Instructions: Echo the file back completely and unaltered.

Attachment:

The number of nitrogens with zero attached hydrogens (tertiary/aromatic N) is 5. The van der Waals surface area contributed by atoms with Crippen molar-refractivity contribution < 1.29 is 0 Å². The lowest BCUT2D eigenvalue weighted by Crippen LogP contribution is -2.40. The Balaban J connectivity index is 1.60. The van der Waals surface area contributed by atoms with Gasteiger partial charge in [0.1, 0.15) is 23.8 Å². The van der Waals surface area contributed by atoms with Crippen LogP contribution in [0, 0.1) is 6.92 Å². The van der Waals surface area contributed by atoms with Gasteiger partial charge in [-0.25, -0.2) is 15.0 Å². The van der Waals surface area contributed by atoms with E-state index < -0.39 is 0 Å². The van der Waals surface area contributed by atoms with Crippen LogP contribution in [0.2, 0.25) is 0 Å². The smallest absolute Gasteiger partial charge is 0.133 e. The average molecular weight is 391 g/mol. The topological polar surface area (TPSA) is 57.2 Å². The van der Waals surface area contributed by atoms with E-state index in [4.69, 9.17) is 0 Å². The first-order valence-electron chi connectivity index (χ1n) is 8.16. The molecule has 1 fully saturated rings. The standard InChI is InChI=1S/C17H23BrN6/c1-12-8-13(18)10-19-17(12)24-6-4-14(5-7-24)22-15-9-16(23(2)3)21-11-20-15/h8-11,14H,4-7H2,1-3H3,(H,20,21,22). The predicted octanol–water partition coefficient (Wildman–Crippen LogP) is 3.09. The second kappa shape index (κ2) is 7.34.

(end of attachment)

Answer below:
The number of nitrogens with zero attached hydrogens (tertiary/aromatic N) is 5. The van der Waals surface area contributed by atoms with Crippen molar-refractivity contribution < 1.29 is 0 Å². The lowest BCUT2D eigenvalue weighted by Crippen LogP contribution is -2.40. The Balaban J connectivity index is 1.60. The van der Waals surface area contributed by atoms with Gasteiger partial charge in [0.1, 0.15) is 23.8 Å². The van der Waals surface area contributed by atoms with Crippen LogP contribution in [0, 0.1) is 6.92 Å². The van der Waals surface area contributed by atoms with Gasteiger partial charge in [-0.25, -0.2) is 15.0 Å². The van der Waals surface area contributed by atoms with E-state index < -0.39 is 0 Å². The van der Waals surface area contributed by atoms with Crippen LogP contribution in [0.2, 0.25) is 0 Å². The smallest absolute Gasteiger partial charge is 0.133 e. The average molecular weight is 391 g/mol. The topological polar surface area (TPSA) is 57.2 Å². The van der Waals surface area contributed by atoms with E-state index in [4.69, 9.17) is 0 Å². The first-order valence-electron chi connectivity index (χ1n) is 8.16. The molecule has 1 fully saturated rings. The standard InChI is InChI=1S/C17H23BrN6/c1-12-8-13(18)10-19-17(12)24-6-4-14(5-7-24)22-15-9-16(23(2)3)21-11-20-15/h8-11,14H,4-7H2,1-3H3,(H,20,21,22). The predicted octanol–water partition coefficient (Wildman–Crippen LogP) is 3.09. The second kappa shape index (κ2) is 7.34.